This idea of Colin's, which cannot even be considered in the light of our present knowledge, has not ceased to produce confusion. Fayrer himself, with all his rich experience and his capability of unprejudiced observation, is not free from Colin's influence. In his clever and careful way he says: ". . . I believe that miasmatic poisoning under certain undefined modifying circumstances may give rise to continued or remittent fever, which becomes practically indistinguishable from specific enteric fever."
Woodward looked at the question from another point of view. He found a number of feverish affections which he could place in the category neither of typhoid nor of malaria , and, supported by clinical observation, he concluded that there was a mixture of the two infections, for which he proposed the name " typhomalarial fever." By this name he intended to describe the simultaneous occurrence of the two diseases in the form of a specific hybrid infection arising from the combined action of both.
If the designation "typhomalarial fever" was always employed in Woodward's sense, there would be no objection to it, though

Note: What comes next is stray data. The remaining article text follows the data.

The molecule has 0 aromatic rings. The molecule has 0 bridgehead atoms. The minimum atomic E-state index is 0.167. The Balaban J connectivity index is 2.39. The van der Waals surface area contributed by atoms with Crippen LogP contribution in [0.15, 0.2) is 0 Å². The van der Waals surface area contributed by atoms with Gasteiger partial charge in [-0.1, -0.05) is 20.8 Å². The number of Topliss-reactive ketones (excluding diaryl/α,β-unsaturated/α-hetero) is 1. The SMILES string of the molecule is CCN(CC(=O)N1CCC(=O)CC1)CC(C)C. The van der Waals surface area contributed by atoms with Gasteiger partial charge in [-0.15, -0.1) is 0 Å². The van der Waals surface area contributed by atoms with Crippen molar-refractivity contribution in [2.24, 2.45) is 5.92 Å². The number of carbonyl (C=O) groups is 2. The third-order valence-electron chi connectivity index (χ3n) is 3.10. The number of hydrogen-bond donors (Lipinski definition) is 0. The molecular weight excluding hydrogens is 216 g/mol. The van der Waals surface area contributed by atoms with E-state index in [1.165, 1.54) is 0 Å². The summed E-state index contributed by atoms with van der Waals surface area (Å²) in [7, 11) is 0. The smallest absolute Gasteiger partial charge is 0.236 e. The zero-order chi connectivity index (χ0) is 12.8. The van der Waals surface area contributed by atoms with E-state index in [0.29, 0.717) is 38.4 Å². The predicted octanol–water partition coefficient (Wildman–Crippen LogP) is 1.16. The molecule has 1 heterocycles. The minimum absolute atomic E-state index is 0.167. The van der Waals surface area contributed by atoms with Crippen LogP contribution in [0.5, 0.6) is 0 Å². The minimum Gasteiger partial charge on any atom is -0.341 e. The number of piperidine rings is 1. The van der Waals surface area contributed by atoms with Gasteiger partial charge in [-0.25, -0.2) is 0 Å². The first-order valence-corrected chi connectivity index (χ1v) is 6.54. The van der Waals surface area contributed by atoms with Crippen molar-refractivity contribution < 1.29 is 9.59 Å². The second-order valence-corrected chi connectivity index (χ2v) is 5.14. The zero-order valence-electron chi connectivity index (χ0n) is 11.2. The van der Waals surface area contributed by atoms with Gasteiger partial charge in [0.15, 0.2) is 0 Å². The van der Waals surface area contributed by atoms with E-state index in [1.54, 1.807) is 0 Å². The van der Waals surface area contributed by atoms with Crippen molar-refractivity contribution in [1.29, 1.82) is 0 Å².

* Colin writes ("Traite des maladies epidemiques," p. 807): "C'est sur les malades atteints de remittente palustre que nous avons vu alors se manifester surtout la fievre typhoide, trouvant a l'autopsie d'une part la rate fortement pigmented de la fievre pernicieuse, d'autre part les ulcerations des glandes de Peyer."
Woodward himself was not in a position to give anything like convincing proofs that a mixed infection existed in his cases (which occurred during the War of the Rebellion*), and the great majority of cases published since, especially by physicians in the tropics, are also based on inadequate grounds. But it is now more or less customary to describe acute infections which cannot be clinically diagnosed either typhoid or malaria , with the compromise name, "typho malaria" (Maget).
Naturally, it is impossible to reproach the tropical physicians; on the contrary, we can only feel grateful for their scientific endeavors under the most difficult conditions. The exact diagnosis of a typhomalaria would have its difficulties in a well supplied clinic; how much more so in a field lazareth in Africa.
Still we must insist that the diagnosis of the combined infection can be assured only when both malarial parasites and typhoid bacilli have been demonstrated, or when, at least, instead of the latter, the Widal reaction is positive.
From the literature that I have seen Vincent is the only one who demonstrated the simultaneous presence of malarial parasites and typhoid bacilli in the same individual. Unfortunately, the original paper is not at my command.
Since dysentery and malaria are frequently endemic in the same places, it is readily intelligible that an individual might be attacked by both of these protozoan infections at the same time. As a matter of fact, these mixed infections have been frequently observed (see Moursou's extensive treatise).